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Chris & Rich Robinson

The Black Crowes

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The Black Crowes by Josh Miller

There are easier roads The Black Crowes might have taken in their 20 years together. Few acts with one of the biggest selling debut albums in history would have traveled such jagged, highly individualistic pathways or stuck so aggressively to a creative code of conduct that’s never allowed them to create “product” or fully capitulate to the whims and fancies of label suits. “Trust me, man, I’m sure some of the people in this band wish we’d taken some of those easier roads,” offers Chris Robinson. “I’m like Captain Ahab chasing the White Whale [laughs].

Croweology encapsulates some of the byways and back roads this band has traveled with the lot given an acoustic-minded makeover. Given their massive catalog – further stretched by one of the largest cover selections since Garcia used to teach his mates a new song at almost every soundcheck – the 20 cuts selected for Croweology carry significance. There’s nothing casual about the choices made for the last recorded chapter for the time being. In ruminating over this career-spanning assortment one is once again reminded of how unique, gutsy and melodic the Crowes are, and how even after two decades, try as they might, no other band sounds quite like them. Their hungry reach into the roots of rock ‘n’ roll and insistence on the genre being a vibrant, pulsating, living entity comes through in the new arrangements and heartfelt performances, which are finding live footing on the Fall/Winter “Say Goodnight To The Bad Guys Tour,” where the band has been playing acoustic sets regularly before plugging in for the electric mayhem they’ve long delivered.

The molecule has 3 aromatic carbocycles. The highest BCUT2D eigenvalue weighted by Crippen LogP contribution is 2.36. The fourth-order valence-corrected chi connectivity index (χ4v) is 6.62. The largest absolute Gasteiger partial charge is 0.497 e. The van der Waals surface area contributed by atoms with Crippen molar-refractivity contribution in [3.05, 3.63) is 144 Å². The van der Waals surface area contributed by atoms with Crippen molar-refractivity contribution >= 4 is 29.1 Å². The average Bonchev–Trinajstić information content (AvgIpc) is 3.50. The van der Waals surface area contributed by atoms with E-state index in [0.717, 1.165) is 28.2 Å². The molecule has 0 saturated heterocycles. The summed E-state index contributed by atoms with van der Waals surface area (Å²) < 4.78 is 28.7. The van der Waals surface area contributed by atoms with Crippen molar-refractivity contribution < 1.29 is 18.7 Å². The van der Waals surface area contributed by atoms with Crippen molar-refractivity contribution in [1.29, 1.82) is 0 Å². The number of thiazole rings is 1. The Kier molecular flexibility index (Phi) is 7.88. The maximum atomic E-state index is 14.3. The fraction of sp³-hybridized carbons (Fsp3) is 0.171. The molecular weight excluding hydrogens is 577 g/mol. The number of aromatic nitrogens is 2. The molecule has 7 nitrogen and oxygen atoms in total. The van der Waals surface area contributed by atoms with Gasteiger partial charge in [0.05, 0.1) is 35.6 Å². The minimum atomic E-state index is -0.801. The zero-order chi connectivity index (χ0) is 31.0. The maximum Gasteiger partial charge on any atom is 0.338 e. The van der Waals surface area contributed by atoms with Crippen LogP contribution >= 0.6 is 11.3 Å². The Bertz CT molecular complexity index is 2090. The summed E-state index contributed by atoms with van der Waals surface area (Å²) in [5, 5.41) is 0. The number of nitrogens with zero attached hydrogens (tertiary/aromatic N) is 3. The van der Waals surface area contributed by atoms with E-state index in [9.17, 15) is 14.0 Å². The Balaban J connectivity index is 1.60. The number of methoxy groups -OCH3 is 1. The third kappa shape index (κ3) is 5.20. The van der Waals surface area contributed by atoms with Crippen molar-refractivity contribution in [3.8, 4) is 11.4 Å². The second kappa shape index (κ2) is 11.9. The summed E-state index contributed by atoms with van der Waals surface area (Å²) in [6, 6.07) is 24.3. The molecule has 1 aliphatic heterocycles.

We turn now to the second disc of Croweology and the thoughts of The Black Crowes’ architects Chris and Rich Robinson on what they have wrought.

Promo Single

She Talks To Angels
To me, the song is just great. Musically, I never get bored of playing it, and I think Chris’ melody and lyrics are just amazing. For this record, it was just a no-brainer for all of us. Luther is great on this one. He’s got his ears open all the time and he’s listening to what everyone is doing and he adds what needs to be added. (Rich)

Morning Song
The Morning Song jam has always changed, so when we got to the studio and worked on the arrangement, when we got to the middle part we kinda just stopped and I started singing it different and explained this is where we needed to go. What you hear is the first time we did it. It just fell into place and we hit it. We’re in a place where we’re asking, “What are we shooting for?” We were talking the other day about producers who feel like what they’re doing is more important than the song or the artist, guys like Mutt Lange. Fuckin’ Def Leppard and Shania Twain, it all sounds the same – it’s just shit. We’re lucky to be in this place [today]. What are we shooting for? To be accepted at a radio format or to be pretty and clean and youthful in a video format? No, we’re shooting for something that hits you right in your soul.

Rich Robinson by Josh Miller

When your heart and your mind and your soul collide, to me, is where great music makes itself aware to you. If you can be open to that when you’re making music then that’s what you’re trying to make. We’re not trying to make pop songs. We’re not worried about whether this record will get played or what anyone else’s record sounds like. That’s for pop bands. So, we know when we hit those moments because everyone can feel the spontaneity. That’s what motivates us. That’s what this band looks for on a nightly basis. (Chris)